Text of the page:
Dining in Copenhagen: A restaurant baby boom
For nearly a decade, Copenhagen has been synonymous with food worth traveling for. In 2010 the city’s culinary icon Noma was first awarded the title of the world’s best restaurant (it won the award a further three times), which sparked an influx of foodies in search of gastronomic bliss. It also inspired the blossoming of a galaxy of Michelin-starred restaurants that continue to elevate the city’s cuisine to new heights.
Recently, another delicious food trend has emerged in Copenhagen. It’s been called the baby boom—the opening of baby-brother restaurants by a series of Michelin-recognized chefs looking for a new creative outlet in the form of a more playful, relaxed take on dining. The best part? These restaurants serve up Michelin-level menus at approachable prices, which means you can break bread in style without breaking the bank.
Pony is the baby brother of the acclaimed Kadeau restaurant, with Michelin-starred locations in both Copenhagen and the blissful Baltic island of Bornholm. Pony offers adventurous dishes at a friendly price based on what’s local and in season. Choose from the à la carte offerings or dig in to the four-course menu, the “Pony Kick.” And enjoy.
Top: Pony interior
Bottom: Pony dish
Pony images by Marie Louise Munkegaard
The little brother of renowned AOC, No. 2 is a Nordic bistro with international perspective and a focus on seafood, all in a comfortable, laid-back atmosphere. Big windows give you a view of the Black Diamond (home to the Royal Library) and surrounding harbor district, while a covered patio invites al fresco dining. Uformel The edgy younger brother to Formel B, Uformel offers an accessibly priced pick-and-mix menu. And true to its name, Uformel (or “informal”) keeps the ambiance cool and approachable but doesn’t forego style. Dishes change by the season, but creativity is a constant. And a sustainable approach only adds to the feelgood vibe.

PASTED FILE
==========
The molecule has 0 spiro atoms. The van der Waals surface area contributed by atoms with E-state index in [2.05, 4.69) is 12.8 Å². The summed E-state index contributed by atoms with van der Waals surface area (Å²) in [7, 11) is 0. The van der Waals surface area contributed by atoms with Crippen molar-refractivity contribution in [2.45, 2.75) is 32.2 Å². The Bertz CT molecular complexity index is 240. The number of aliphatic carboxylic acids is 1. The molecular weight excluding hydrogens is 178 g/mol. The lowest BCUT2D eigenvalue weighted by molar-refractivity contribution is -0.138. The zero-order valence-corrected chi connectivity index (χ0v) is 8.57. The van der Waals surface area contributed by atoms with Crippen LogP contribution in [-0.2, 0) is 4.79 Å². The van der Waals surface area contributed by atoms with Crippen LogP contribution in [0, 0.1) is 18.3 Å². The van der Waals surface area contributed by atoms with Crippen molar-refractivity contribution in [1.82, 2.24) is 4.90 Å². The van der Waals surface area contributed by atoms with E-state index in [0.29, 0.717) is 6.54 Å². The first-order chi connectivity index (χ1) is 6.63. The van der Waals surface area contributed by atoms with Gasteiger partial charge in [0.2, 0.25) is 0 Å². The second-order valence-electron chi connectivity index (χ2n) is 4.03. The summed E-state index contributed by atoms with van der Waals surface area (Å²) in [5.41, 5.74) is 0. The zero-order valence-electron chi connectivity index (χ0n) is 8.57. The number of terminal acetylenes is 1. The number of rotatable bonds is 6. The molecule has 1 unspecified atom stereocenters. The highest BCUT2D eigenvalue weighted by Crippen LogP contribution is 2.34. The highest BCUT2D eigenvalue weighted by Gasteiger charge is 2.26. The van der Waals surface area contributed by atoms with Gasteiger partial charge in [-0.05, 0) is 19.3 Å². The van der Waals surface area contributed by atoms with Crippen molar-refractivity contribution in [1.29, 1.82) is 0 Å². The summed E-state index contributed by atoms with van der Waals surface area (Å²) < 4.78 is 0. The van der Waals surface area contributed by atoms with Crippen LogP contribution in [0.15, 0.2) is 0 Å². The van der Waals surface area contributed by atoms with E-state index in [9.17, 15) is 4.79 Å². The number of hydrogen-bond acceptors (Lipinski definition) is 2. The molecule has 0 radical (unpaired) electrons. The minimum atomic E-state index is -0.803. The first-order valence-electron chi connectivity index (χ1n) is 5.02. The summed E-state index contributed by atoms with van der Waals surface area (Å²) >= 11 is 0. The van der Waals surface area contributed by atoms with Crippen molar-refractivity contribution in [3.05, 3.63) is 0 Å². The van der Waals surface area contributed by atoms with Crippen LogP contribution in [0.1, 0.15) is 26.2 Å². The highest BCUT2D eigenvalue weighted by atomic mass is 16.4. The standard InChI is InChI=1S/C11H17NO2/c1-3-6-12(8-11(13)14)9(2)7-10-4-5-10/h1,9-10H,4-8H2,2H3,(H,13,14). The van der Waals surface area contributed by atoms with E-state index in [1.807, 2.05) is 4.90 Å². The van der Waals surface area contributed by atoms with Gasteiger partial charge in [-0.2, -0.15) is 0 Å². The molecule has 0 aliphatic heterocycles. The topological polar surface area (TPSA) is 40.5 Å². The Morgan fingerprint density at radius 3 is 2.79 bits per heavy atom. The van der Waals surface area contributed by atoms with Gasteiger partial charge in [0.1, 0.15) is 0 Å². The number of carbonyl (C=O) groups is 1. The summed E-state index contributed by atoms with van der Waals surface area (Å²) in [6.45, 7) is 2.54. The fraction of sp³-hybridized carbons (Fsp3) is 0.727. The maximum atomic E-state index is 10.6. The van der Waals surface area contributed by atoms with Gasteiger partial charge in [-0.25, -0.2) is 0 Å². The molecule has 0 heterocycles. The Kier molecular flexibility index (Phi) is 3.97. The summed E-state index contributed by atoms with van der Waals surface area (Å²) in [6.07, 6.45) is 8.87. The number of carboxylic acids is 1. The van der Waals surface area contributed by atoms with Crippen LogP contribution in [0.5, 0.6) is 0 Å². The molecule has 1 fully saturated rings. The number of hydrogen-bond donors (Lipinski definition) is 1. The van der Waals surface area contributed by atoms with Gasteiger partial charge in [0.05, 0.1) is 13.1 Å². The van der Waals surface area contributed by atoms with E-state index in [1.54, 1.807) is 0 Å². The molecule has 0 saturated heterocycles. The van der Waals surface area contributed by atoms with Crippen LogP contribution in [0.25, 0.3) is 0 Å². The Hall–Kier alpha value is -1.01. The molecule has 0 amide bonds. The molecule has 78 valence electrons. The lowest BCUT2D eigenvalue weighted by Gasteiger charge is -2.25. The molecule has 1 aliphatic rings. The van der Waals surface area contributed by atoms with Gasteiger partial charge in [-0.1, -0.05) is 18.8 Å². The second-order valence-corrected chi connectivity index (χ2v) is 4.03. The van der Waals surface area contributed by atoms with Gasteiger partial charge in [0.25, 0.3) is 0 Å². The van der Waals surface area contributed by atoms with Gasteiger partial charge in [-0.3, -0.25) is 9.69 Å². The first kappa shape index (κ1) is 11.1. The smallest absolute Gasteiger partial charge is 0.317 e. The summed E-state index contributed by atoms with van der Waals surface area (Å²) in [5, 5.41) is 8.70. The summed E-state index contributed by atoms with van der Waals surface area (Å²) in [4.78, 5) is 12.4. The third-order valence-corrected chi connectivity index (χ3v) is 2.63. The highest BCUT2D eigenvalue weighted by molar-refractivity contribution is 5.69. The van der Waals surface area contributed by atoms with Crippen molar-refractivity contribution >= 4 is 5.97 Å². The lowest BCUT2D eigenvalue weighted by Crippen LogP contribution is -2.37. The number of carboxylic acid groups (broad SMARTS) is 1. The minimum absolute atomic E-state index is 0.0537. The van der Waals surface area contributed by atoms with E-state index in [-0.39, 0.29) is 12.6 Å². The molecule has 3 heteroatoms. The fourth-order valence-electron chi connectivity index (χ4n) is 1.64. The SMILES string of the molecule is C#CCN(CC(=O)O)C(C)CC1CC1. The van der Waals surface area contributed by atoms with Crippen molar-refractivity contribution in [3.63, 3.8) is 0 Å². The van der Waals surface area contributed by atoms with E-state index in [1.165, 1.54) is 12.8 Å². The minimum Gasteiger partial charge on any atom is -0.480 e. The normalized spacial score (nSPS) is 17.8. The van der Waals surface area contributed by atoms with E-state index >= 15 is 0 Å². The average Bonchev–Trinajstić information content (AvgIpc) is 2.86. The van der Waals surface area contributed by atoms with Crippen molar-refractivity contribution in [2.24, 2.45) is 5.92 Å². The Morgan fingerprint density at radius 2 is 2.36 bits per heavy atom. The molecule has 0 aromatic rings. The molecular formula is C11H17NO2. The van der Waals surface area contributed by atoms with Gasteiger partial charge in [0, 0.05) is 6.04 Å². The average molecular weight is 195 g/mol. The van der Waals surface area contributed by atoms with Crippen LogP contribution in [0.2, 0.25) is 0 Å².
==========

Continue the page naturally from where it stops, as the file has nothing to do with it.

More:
Little brother to Kiin Kiin, one of Europe’s best Thai restaurants, Chai Wong serves an innovative and refined menu they call Asian-crossover. Comfy dining beds mean you can truly kick off your shoes and relax, while reasonable prices mean you’ll still feel just as comfortable when the bill arrives.
You can’t deny the family connections— Restaurant Barr opened in the old Noma space after big brother moved out. Noma’s master, Rene Redzepi, is involved at Barr, and the focus is a clever one: The eating and drinking traditions of the North and Baltic Seas. That’s “cold-country cooking” accompanied by a stellar beer selection, plus plenty of stylish Danish hygge (“coziness”) to keep things warm and welcoming.
The sibling of world-famous Noma, 108 offers New Nordic cuisine at a more moderate price, with ingredients sourced from far and wide. The chic setting is known for using traditional cooking methods to create adventurous tasting menus and à la carte options, with dishes often presented by the chefs themselves. It all adds up to a top-notch experience well within reach.
Top: 108 interior
Bottom: 108 dish
Banner image: Pastries at 108
108 images by Jason Loucas
Icelandair flies to Copenhagen
daily. Traveling from North
America, you have the
opportunity to add a stopover
in Iceland at no additional
Text by Kim Kaufman & Carolyn Bain
Photos courtesy of 108 and Pony
This article first appeared in the Icelandair Stopover magazine, Summer 2018